The original How the Grinch Stole Christmas
was directed by the great Chuck Jones, and in addition to Karloff's work, it also features the vocal stylings of Thurl Ravenscroft, a great voice actor and singer who belts out the signature song. Warners has released a digitally enhanced DVD that is highly recommended, with interviews with composer Albert Hague and singer Ravenscroft, plus commentary by animator Phil Roman and actress June Foray, who played Cindy Lou Who.
Interesting trivia you may not already know (then again, maybe you do): There are two versions of How the Grinch Stole Christmas
available on video. The other one, produced in 1957, is a series of still-frames from the Dr. Seuss book, with narration by Walter Matthau. An interesting curio, but not nearly as cool or scary as the real deal.
Merry Grinchmas!Buffy: Show Me The Money!
The Entertainment Weekly
Website (www.ew.com) is reporting that the producers of Buffy the Vampire Slayer
want more moola. When they negotiate a contract renewal this coming January, the Buffy
folks plan to ask the WB Network for a production budget of $2 million per episode, about twice what the show costs now. If the WB won't play, then Buffy and the vampire gang may turn into bats and fly off to another networksomething they've been threatening to do for about a year now. One of the primary suitors is expected to be ABC. 'To be honest, there has always been a suspicion that The WB didn't quite get it,' actor Anthony Stewart Head, who plays Giles, is quoted as saying. Upcoming Episodes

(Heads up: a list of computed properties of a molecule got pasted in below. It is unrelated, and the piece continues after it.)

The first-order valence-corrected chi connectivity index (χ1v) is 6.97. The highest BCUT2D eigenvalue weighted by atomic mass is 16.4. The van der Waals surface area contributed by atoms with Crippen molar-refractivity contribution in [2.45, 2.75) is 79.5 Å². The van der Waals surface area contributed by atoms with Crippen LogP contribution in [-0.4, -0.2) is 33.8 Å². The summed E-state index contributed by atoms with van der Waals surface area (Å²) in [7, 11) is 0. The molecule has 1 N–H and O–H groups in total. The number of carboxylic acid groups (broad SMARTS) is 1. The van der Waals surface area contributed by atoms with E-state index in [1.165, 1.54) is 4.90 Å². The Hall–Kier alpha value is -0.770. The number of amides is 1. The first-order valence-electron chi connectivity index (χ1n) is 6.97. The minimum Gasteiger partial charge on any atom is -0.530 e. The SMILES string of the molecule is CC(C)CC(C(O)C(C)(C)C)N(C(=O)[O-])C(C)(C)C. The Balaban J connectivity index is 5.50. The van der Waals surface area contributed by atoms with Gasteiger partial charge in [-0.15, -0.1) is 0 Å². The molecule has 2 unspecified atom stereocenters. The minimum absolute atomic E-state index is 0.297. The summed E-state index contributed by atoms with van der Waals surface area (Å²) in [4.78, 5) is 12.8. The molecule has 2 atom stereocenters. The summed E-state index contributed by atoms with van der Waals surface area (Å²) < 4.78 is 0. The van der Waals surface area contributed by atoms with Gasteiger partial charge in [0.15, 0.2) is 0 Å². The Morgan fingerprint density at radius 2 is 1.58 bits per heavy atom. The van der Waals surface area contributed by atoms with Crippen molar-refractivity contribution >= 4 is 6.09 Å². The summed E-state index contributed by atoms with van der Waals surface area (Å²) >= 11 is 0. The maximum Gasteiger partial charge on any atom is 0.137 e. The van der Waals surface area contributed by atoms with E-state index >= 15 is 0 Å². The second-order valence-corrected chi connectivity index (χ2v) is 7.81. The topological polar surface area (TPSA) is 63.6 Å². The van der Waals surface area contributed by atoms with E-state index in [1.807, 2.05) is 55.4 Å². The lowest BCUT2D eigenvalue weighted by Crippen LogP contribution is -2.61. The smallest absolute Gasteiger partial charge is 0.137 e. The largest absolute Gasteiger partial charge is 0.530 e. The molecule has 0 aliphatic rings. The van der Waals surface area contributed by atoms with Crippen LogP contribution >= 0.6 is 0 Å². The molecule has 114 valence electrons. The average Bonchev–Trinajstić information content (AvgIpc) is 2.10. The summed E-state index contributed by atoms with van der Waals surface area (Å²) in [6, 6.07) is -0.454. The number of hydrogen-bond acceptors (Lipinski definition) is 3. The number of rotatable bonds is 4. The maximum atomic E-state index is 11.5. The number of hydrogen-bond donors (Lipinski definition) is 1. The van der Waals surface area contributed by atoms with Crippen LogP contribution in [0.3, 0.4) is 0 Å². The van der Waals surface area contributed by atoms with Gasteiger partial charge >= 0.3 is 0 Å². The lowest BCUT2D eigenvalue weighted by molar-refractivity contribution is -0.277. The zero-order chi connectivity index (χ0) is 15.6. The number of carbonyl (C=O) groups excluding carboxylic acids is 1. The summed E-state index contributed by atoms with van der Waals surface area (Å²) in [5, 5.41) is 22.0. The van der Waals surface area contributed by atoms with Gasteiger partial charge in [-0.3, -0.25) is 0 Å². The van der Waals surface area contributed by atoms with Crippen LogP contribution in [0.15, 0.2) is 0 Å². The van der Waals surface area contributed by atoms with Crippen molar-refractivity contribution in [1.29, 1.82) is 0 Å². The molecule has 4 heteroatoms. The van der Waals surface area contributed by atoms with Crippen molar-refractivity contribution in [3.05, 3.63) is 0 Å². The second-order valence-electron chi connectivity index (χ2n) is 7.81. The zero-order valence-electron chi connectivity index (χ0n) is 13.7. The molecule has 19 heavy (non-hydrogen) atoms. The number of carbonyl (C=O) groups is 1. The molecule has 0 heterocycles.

* On the latest Roswell
(WB, Monday @ 9 p.m. Eastern and Pacific, 8 p.m. Central), 'After making all the humans disappear and turning Roswell into a ghost town, the Skins capture and torture Max (Jason Behr), Isabel (Katherine Heigl), Michael (Brendan Fehr) and Tess (Emilie de Ravin) to discover the location of the granilith, resulting in the death of one of the aliens.'
* On this week's Buffy The Vampire Slayer
(WB, Tuesday @ 8 p.m. Eastern and Pacific, 7 p.m. Central), 'In an effort to learn about slayers' final battles, Buffy (Sarah Michelle Gellar) forces Spike (James Marsters) to recount how he was able to kill two slayers. His flashbacks reveal his first meeting with his one true love, Drusilla (guest star Juliet Landau), and how lovers Angel (guest star David Boreanaz) and Darla (guest star Julie Benz) joined them.'
* The Dark Angel
gravy train keeps rolling this week (FOX, Tuesday @ 9 p.m. Eastern and Pacific, 8 p.m. Central). 'Could a mysterious ad lead Max to her long lost brother? Plus, Logan's ex-wife reappears with less than honorable intentions.'
* Check out the latest Charmed
(WB, Thursday @ 9 p.m. Eastern and Pacific, 8 p.m. Central), when 'Cole (Julian McMahon) uses petty anger between Prue (Shannen Doherty), Phoebe (Alyssa Milano) and Piper (Holly Marie Combs) to break their bond and destroy the very foundation of their powers, leaving the sisters defenseless against attack.'
* In a new episode of Sabrina, the Teenage Witch
(WB, Friday @ 8 p.m. Eastern and Pacific, 7 p.m. Central), 'Sabrina (Melissa Joan Hart) is distraught when she receives her first 'C' ever on a class assignment and turns to Zelda (Beth Broderick) for counseling, but Zelda ends up conducting her own private tutoring session with Sabrina's handsome professor (guest star David Starzyk).' Followed by a repeat episode.